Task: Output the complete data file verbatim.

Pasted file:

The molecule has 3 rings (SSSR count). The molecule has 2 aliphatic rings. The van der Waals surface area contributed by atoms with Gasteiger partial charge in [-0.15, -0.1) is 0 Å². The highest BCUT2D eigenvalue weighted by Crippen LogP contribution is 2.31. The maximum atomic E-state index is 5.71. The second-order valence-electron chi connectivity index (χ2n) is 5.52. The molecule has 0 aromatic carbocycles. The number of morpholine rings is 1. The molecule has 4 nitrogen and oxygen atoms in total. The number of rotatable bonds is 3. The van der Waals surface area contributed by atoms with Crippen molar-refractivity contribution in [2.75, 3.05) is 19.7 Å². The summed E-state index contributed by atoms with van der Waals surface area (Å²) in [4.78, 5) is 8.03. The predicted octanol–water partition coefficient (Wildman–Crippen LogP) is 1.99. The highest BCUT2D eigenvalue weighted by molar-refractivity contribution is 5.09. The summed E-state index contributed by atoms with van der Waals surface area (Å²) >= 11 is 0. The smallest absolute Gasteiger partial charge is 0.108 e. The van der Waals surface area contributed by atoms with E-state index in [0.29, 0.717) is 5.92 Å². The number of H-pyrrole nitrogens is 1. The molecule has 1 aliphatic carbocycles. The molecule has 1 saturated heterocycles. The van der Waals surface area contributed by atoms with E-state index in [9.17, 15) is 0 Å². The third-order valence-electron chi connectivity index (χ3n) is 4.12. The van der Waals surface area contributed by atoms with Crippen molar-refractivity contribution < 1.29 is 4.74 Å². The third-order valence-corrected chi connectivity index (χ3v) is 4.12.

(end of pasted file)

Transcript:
The molecule has 3 rings (SSSR count). The molecule has 2 aliphatic rings. The van der Waals surface area contributed by atoms with Gasteiger partial charge in [-0.15, -0.1) is 0 Å². The highest BCUT2D eigenvalue weighted by Crippen LogP contribution is 2.31. The maximum atomic E-state index is 5.71. The second-order valence-electron chi connectivity index (χ2n) is 5.52. The molecule has 0 aromatic carbocycles. The number of morpholine rings is 1. The molecule has 4 nitrogen and oxygen atoms in total. The number of rotatable bonds is 3. The van der Waals surface area contributed by atoms with Crippen molar-refractivity contribution in [2.75, 3.05) is 19.7 Å². The summed E-state index contributed by atoms with van der Waals surface area (Å²) in [4.78, 5) is 8.03. The predicted octanol–water partition coefficient (Wildman–Crippen LogP) is 1.99. The highest BCUT2D eigenvalue weighted by molar-refractivity contribution is 5.09. The summed E-state index contributed by atoms with van der Waals surface area (Å²) >= 11 is 0. The smallest absolute Gasteiger partial charge is 0.108 e. The van der Waals surface area contributed by atoms with E-state index in [0.29, 0.717) is 5.92 Å². The number of H-pyrrole nitrogens is 1. The molecule has 1 aliphatic carbocycles. The molecule has 1 saturated heterocycles. The van der Waals surface area contributed by atoms with E-state index in [9.17, 15) is 0 Å². The third-order valence-electron chi connectivity index (χ3n) is 4.12. The van der Waals surface area contributed by atoms with Crippen molar-refractivity contribution < 1.29 is 4.74 Å². The third-order valence-corrected chi connectivity index (χ3v) is 4.12.